Because I’m pretty ambivalent about ‘The Strain’ at all, I have to say that I find it really annoying that FX is super-sizing episodes this season to 75 or 90 minutes – especially when most of that difference is just padded with extra commercials. Even fast-forwarding through them on a DVR is a little extra burden that the quality of this show can’t justify.
That aside, does anything interesting happen in Season 2, Episode 2 ‘By Any Means’? Eh…
Hey, remember Gabe the vampire goth rocker? I guess I just assumed that he’d been killed off last season. Apparently not. He shows up for about 30 seconds at the beginning of the episode for Eichorst to explain to him that The Master is choosing a new host body and he’ll have to get on-board with taking orders from someone new. He grumbles something about being passed over and leaves, and that’s the last we see of Gabe.
During the season premiere, I thought it was implied that Eph’s vampire wife Kelly will be the Master’s new host. Maybe not. Instead, she’s been put in charge of the “Feelers” – the blind kids who were vampirized and, for some reason, have been turned into creepy things that crawl around on all fours and make weird clicking noises. (I assume that’s meant to be some form of echolocation, which real blind people can actually do.) She trains the kids like dogs, and even kills some because… I don’t know, they don’t click loud enough or something.
Meanwhile, Eph and Nora are busy running tests on the McGeevers, the old couple from the storage locker. They were bitten by vamps and can’t be cured, but Eph hopes to use them to develop a new vampire plague that will infect and kill the bloodsuckers. Unfortunately, their vampire blood proves resistant to even the heartiest viruses he tests on it.
FLASHBACK! It’s 1965, and young Abraham Setrakian teaches history at the University of Vienna when he’s approached by young Eldritch Palmer, who believes in vampires and hires Setrakian to locate the sword-cane that belonged to Josef Sardu.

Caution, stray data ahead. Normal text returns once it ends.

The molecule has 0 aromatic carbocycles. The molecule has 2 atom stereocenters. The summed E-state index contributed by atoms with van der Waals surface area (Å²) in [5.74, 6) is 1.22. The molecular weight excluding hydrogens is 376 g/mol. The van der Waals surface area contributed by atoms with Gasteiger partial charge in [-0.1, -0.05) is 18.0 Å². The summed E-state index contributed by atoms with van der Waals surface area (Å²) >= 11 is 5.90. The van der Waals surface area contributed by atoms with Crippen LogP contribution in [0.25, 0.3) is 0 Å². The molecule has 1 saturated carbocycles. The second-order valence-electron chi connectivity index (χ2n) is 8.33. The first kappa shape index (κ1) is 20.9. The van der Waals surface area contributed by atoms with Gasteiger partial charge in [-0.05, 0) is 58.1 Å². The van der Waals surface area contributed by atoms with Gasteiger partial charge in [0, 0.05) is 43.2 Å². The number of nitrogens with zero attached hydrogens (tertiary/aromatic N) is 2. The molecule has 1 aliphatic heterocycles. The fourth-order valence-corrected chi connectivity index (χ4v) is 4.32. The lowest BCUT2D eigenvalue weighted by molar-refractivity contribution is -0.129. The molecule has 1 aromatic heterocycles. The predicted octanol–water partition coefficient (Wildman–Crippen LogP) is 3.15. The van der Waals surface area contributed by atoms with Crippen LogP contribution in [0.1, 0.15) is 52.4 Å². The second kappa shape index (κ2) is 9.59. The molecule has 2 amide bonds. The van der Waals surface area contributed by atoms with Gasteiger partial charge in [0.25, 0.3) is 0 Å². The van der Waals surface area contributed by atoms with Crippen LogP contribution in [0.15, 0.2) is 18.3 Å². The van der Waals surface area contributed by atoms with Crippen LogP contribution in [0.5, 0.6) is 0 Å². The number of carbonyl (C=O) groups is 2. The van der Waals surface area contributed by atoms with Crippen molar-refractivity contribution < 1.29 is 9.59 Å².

Back to the present day. The Mayor meets with Dr. Everett Barnes (Eph’s old boss, who’s now the new Secretary of Health and Human Services and also in Eldritch Palmer’s pocket) and a testy city councilwoman (Samantha Mathis). They discuss finally implementing some quarantine protocols in the city. Barnes gets dodgy when asked where the hell the National Guard is, or what he plans to do with the infected. Councilwoman Feraldo (sounds kind of like “Ferraro” crossed with “Geraldo,” which would be a very weird combination) storms out prissily, vowing to take back the city one block at a time by flushing out and killing vampires.
Eldritch Palmer continues his PR good-will campaign by opening up food distribution centers for the needy, which will undoubtedly really be used as easy points for vampires to harvest new victims. Palmer asks his new assistant Coco Marchand to write him a speech. She seems nervous at the prospect.
Fet and Dutch have a similar idea to the councilwoman about clearing out their block. They break into a fitness center that currently houses a vampire nest and slaughter a bunch of vamps with swords and grenades loaded with silver. Then, all that death and destruction having made them really horny, they go skinny-dipping and have sex in the pool, because why not?